Hungry bumblebees travel more than a mile to find food, a study has found.
Ecologists took samples from more than 3,000 living bees from five different species and mapped how far they travelled from their nest.
The study, led by the University of East Anglia (UEA) in Norwich, found that while on average the insects would travel between 268 to 553 metres (880 to 1,800 feet), bees living in areas where there were fewer flowers would fly more than two kilometres (1.2 miles).
It is hoped the findings could help improve conditions for the vital pollinators.
Professor Andrew Bourke, a behavioural ecologist and evolutionary biologist at the university, said: "We hope that, by providing detailed insights into how bumblebees move around landscapes, our results will lead to improved interventions for bees so that wildflowers and crops can continue to benefit from their essential pollination services."
Despite their size and conspicuous colouring, bumblebees have traditionally been difficult to study in the wild because their nests are almost impossible to find.
But scientists from the Centre of Ecology and Hydrology (CEH), the UEA, University of Bristol and Institute of Zoology managed to take DNA samples from 2,577 worker and 537 queen bees.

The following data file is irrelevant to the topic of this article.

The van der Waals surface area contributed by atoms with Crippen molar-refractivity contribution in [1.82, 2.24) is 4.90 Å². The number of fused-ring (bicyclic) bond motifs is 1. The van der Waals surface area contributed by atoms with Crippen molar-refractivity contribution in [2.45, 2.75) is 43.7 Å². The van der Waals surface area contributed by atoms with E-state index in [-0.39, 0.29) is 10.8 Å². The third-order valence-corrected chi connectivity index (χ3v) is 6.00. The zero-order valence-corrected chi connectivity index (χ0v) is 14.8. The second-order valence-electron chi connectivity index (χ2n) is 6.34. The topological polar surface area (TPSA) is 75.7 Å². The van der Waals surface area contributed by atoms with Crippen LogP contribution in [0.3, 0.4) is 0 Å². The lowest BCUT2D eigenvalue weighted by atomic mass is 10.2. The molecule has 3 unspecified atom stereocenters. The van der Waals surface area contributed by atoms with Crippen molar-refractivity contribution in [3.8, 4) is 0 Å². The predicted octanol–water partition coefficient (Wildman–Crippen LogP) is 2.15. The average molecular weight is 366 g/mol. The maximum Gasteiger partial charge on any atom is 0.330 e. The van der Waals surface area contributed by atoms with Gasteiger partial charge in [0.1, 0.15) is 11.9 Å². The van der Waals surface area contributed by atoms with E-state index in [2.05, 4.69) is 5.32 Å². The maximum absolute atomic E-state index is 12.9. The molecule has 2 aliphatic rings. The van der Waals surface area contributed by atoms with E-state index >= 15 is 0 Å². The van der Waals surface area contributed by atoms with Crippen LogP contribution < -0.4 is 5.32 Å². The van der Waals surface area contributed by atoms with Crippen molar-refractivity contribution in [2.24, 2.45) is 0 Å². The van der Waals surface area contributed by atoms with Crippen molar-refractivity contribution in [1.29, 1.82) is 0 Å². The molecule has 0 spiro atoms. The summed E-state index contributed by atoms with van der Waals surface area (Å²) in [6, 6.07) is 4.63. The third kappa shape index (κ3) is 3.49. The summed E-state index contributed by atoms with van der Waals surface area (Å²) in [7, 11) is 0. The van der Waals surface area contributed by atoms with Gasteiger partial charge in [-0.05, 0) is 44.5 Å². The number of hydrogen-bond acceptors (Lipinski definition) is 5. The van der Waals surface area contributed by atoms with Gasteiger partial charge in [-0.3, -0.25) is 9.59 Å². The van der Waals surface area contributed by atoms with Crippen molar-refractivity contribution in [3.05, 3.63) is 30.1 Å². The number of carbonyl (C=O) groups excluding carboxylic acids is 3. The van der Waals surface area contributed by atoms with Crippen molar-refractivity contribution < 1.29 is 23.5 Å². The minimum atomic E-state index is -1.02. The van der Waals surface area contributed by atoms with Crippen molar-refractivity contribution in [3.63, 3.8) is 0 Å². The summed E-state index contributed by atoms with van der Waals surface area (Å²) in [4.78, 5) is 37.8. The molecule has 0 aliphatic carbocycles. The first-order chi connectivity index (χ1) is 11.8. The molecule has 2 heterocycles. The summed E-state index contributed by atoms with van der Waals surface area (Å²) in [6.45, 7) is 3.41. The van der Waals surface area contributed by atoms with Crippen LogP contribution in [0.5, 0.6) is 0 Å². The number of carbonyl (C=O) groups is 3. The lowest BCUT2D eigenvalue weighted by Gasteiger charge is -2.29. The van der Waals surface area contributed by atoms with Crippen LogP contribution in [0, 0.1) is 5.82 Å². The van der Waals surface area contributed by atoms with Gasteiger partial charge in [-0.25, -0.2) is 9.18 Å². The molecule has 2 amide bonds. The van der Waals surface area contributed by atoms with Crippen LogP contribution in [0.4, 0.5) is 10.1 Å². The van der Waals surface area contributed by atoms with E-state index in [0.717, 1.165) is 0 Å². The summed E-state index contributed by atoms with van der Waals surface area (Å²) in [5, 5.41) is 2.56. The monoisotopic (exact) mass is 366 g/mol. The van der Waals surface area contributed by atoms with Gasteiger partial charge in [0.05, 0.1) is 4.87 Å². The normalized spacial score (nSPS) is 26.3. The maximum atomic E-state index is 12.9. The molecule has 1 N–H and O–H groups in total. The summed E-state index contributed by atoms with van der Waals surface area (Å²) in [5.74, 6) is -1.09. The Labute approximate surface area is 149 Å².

This information was used to group them into 2,000 colonies and then mapped against the landscape to estimate how far they ventured from home.
Dr Matt Heard, of the CEH, said: "All workers in a bumblebee colony are daughters of a singly-mated queen, which means they are highly related in genetic terms.
"We decided to exploit this interesting aspect of their biology using a novel combination of genetics, field studies and landscape modelling.
"By using the secrets hidden within the DNA of bumblebees we can start to understand how queens and their colonies are using the landscape around them.
"Most importantly, we can ask whether conservation schemes to improve the countryside for bees, like planting more flowers on farmland, are having a positive effect.
"For example, reducing the distance that bumblebees have to fly to find food might increase their chances of survival into the next generation because they can devote more energy to reproduction.
"Our findings could help land managers to plan schemes to help conserve bumblebee populations in both agricultural and urban areas, and to enhance pollination services for crops and biodiversity."
The next stage of the research will use mathematical models to produce a "bees' eye view" of the landscape.
The results of the research, funded by the Insect Pollinators Initiative, will be presented at Intecol, the world's largest ecology conference, in London.